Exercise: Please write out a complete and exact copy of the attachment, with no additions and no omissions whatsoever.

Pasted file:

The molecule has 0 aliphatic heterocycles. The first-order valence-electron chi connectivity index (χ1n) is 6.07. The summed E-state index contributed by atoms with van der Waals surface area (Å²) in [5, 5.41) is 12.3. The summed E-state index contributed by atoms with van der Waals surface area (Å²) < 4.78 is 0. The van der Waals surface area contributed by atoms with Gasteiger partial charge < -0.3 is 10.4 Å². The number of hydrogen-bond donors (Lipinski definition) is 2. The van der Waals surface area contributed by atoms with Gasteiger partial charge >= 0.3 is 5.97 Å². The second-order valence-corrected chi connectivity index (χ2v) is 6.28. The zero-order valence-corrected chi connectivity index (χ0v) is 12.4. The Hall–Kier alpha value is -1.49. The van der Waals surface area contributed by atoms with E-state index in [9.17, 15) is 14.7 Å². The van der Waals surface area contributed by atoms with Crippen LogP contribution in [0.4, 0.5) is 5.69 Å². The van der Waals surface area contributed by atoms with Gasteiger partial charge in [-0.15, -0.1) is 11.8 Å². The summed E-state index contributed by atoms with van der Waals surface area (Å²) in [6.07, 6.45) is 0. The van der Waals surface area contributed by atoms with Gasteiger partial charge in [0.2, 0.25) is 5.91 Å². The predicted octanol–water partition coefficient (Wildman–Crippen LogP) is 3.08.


The molecule has 0 aliphatic heterocycles. The first-order valence-electron chi connectivity index (χ1n) is 6.07. The summed E-state index contributed by atoms with van der Waals surface area (Å²) in [5, 5.41) is 12.3. The summed E-state index contributed by atoms with van der Waals surface area (Å²) < 4.78 is 0. The van der Waals surface area contributed by atoms with Gasteiger partial charge < -0.3 is 10.4 Å². The number of hydrogen-bond donors (Lipinski definition) is 2. The van der Waals surface area contributed by atoms with Gasteiger partial charge >= 0.3 is 5.97 Å². The second-order valence-corrected chi connectivity index (χ2v) is 6.28. The zero-order valence-corrected chi connectivity index (χ0v) is 12.4. The Hall–Kier alpha value is -1.49. The van der Waals surface area contributed by atoms with E-state index in [9.17, 15) is 14.7 Å². The van der Waals surface area contributed by atoms with Crippen LogP contribution in [0.4, 0.5) is 5.69 Å². The van der Waals surface area contributed by atoms with Gasteiger partial charge in [-0.15, -0.1) is 11.8 Å². The summed E-state index contributed by atoms with van der Waals surface area (Å²) in [6.07, 6.45) is 0. The van der Waals surface area contributed by atoms with Gasteiger partial charge in [0.2, 0.25) is 5.91 Å². The predicted octanol–water partition coefficient (Wildman–Crippen LogP) is 3.08.